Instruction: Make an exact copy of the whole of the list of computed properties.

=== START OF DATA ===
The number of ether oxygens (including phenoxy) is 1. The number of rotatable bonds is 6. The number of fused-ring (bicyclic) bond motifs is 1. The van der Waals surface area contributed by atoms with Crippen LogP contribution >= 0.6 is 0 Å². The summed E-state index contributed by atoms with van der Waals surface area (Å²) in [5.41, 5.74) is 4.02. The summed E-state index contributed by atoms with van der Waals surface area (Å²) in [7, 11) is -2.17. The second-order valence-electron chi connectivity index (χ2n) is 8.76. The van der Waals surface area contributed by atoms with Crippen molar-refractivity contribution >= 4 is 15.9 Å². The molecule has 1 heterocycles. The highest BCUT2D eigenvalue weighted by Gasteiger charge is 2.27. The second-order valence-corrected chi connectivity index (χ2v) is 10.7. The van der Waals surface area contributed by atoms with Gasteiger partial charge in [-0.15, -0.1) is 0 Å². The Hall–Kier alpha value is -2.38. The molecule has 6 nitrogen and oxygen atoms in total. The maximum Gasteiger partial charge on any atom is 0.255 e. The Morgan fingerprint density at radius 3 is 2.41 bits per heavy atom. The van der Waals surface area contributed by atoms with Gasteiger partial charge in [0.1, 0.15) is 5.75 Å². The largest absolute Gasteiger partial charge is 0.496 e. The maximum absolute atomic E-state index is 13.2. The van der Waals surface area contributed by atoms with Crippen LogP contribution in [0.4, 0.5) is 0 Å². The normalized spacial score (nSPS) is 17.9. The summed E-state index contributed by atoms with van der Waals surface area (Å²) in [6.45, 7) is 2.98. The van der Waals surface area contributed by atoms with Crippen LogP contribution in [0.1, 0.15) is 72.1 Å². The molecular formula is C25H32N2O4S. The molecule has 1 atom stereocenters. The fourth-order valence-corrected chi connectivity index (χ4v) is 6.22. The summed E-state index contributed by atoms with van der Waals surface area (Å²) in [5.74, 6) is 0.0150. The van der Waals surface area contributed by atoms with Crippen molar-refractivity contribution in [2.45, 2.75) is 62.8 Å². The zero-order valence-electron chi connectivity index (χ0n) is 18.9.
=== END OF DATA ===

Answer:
The number of ether oxygens (including phenoxy) is 1. The number of rotatable bonds is 6. The number of fused-ring (bicyclic) bond motifs is 1. The van der Waals surface area contributed by atoms with Crippen LogP contribution >= 0.6 is 0 Å². The summed E-state index contributed by atoms with van der Waals surface area (Å²) in [5.41, 5.74) is 4.02. The summed E-state index contributed by atoms with van der Waals surface area (Å²) in [7, 11) is -2.17. The second-order valence-electron chi connectivity index (χ2n) is 8.76. The van der Waals surface area contributed by atoms with Crippen molar-refractivity contribution >= 4 is 15.9 Å². The molecule has 1 heterocycles. The highest BCUT2D eigenvalue weighted by Gasteiger charge is 2.27. The second-order valence-corrected chi connectivity index (χ2v) is 10.7. The van der Waals surface area contributed by atoms with Gasteiger partial charge in [-0.15, -0.1) is 0 Å². The Hall–Kier alpha value is -2.38. The molecule has 6 nitrogen and oxygen atoms in total. The maximum Gasteiger partial charge on any atom is 0.255 e. The Morgan fingerprint density at radius 3 is 2.41 bits per heavy atom. The van der Waals surface area contributed by atoms with Gasteiger partial charge in [0.1, 0.15) is 5.75 Å². The largest absolute Gasteiger partial charge is 0.496 e. The maximum absolute atomic E-state index is 13.2. The van der Waals surface area contributed by atoms with Crippen LogP contribution in [0.4, 0.5) is 0 Å². The normalized spacial score (nSPS) is 17.9. The summed E-state index contributed by atoms with van der Waals surface area (Å²) in [6.45, 7) is 2.98. The van der Waals surface area contributed by atoms with Crippen LogP contribution in [0.1, 0.15) is 72.1 Å². The molecular formula is C25H32N2O4S. The molecule has 1 atom stereocenters. The fourth-order valence-corrected chi connectivity index (χ4v) is 6.22. The summed E-state index contributed by atoms with van der Waals surface area (Å²) in [5.74, 6) is 0.0150. The van der Waals surface area contributed by atoms with Crippen molar-refractivity contribution in [2.45, 2.75) is 62.8 Å². The zero-order valence-electron chi connectivity index (χ0n) is 18.9.